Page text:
PORTLAND, Ore. (KOIN) — On Oct. 15th, 2021, Lake Oswego’s football team beat Oregon City, 48-15.

Safety, wide receiver and kicker Henry Smith, who was a junior at the time, played in that game with a sinus infection. But overall, he seemed fine.

“Sometimes we all forget. Like, ‘Wow, that really happened,’ recalled Smith. “If you look at me now, you probably couldn’t even tell that anything traumatic like that has happened at all.”

Forty-eight hours later, Smith woke up with one of his eyes swollen shut, and his mom Nancy just knew something wasn’t right.

In the middle of the night, she convinced the hospital to order an MRI.

What resulted, just a few hours later around 6 a.m., no one could have imagined.

“I actually bumped into the neurosurgeon in the elevator, and he said, ‘I’m so sorry, but this is an emergency. We need to go now.’ I said, ‘It’s that urgent to drain his sinuses?’ said Smith’s dad, Matt. “That’s when he told me, ‘No. His infection has moved to his brain. We have to do brain surgery. We’re starting in 15 minutes.’”

Smith immediately underwent emergency eight-hour brain surgery.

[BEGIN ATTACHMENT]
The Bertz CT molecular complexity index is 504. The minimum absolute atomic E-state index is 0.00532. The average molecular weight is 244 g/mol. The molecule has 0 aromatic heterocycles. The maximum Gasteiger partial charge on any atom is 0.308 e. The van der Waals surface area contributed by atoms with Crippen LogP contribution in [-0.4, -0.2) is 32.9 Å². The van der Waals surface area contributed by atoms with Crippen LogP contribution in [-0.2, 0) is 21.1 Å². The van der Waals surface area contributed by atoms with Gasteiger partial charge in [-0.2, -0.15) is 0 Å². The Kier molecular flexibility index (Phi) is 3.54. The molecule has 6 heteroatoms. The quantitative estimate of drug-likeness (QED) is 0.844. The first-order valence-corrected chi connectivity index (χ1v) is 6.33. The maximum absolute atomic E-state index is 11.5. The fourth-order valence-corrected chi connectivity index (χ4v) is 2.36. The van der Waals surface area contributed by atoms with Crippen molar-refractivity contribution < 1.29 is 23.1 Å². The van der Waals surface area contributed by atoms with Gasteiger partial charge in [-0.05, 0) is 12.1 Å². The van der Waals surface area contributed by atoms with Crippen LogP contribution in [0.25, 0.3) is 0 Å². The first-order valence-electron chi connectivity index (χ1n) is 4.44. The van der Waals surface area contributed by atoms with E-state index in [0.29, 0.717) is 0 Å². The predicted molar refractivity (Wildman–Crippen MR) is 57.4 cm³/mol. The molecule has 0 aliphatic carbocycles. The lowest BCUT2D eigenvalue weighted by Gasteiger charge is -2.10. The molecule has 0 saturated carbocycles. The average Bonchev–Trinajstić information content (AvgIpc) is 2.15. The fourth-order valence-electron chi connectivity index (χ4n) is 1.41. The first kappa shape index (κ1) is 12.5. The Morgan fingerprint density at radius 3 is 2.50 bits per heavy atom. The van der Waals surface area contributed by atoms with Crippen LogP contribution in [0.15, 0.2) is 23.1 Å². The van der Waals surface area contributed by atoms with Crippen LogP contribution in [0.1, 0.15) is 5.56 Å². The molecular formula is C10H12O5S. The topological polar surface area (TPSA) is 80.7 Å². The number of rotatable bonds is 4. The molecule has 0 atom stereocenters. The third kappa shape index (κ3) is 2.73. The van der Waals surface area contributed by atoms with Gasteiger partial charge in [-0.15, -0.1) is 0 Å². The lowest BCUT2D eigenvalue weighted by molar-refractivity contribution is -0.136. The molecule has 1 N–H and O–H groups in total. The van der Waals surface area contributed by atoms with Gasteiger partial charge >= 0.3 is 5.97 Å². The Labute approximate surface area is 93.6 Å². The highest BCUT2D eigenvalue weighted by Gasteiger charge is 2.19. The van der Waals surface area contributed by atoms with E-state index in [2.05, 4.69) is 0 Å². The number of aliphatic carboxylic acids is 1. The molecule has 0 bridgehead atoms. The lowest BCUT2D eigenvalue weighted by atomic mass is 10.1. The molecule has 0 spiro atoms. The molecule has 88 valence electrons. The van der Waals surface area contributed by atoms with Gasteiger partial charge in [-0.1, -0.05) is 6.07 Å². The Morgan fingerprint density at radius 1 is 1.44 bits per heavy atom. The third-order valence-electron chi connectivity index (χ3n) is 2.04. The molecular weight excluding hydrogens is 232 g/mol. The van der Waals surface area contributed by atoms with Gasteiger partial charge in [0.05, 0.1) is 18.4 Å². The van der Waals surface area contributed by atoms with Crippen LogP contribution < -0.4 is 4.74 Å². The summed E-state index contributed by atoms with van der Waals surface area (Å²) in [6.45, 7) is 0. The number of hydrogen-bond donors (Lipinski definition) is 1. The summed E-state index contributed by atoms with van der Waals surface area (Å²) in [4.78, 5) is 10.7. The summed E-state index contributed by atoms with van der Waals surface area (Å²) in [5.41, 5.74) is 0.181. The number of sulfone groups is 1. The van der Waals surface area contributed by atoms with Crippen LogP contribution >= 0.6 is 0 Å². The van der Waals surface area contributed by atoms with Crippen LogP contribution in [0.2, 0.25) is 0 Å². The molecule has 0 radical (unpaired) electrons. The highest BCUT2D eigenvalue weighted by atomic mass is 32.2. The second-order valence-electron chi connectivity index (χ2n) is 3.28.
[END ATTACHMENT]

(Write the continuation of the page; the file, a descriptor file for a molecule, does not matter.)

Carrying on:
To make matters even worse for his parents, this was not their first time having a child in a life-or-death situation in a hospital. Twenty years ago, they lost their eight-year-old son, Kevin, to Leukemia.

“Watching your child be wheeled away for emergency brain surgery is pretty traumatizing, and because of our experience, we’ve already been through the worst, and the idea that something could happen to Henry too was pretty hard to take,” said Smith’s mom, Nancy, through tears.

Thankfully the surgery was successful, but understandably jarring.

“Waking up after that, seeing a scar from ear to ear on my forehead was definitely interesting, hard to wake up to,” said Smith. “I just didn’t really know if I’d ever figure things out and be the same, honestly. Football was not even in my mind at that time.”

Henry would spend 12 more days at the hospital and two more months at home on an IV, but slowly football crept back into his mind.

The road back was long though, as at 6-foot-1 he was down to weighing his middle school weight of 143 pounds. By the first game of the season, Smith was up to 185 and ready to go.

Then magic struck not once—but twice.

In his first game back from brain surgery, Smith scored his first varsity touchdowns of his high school career.

“It was just completely a blur. Just going out there, I caught the ball, I got in the endzone. As soon as I came on the sideline, I got super emotional,” said Henry of scoring against Barlow. “I never thought I was going to be in that situation. Even stepping on the field would’ve been a success to me, but scoring a touchdown, scoring two, was crazy.”

What he’s learned from this whole ordeal isn’t surprising.

“You never know when it’s going to be your last time stepping on the field. You never know when you’re going to get hurt, anything can happen any day,” said Smith. “You’ve just got to live every moment, live every day. You can never take anything for granted, for sure.”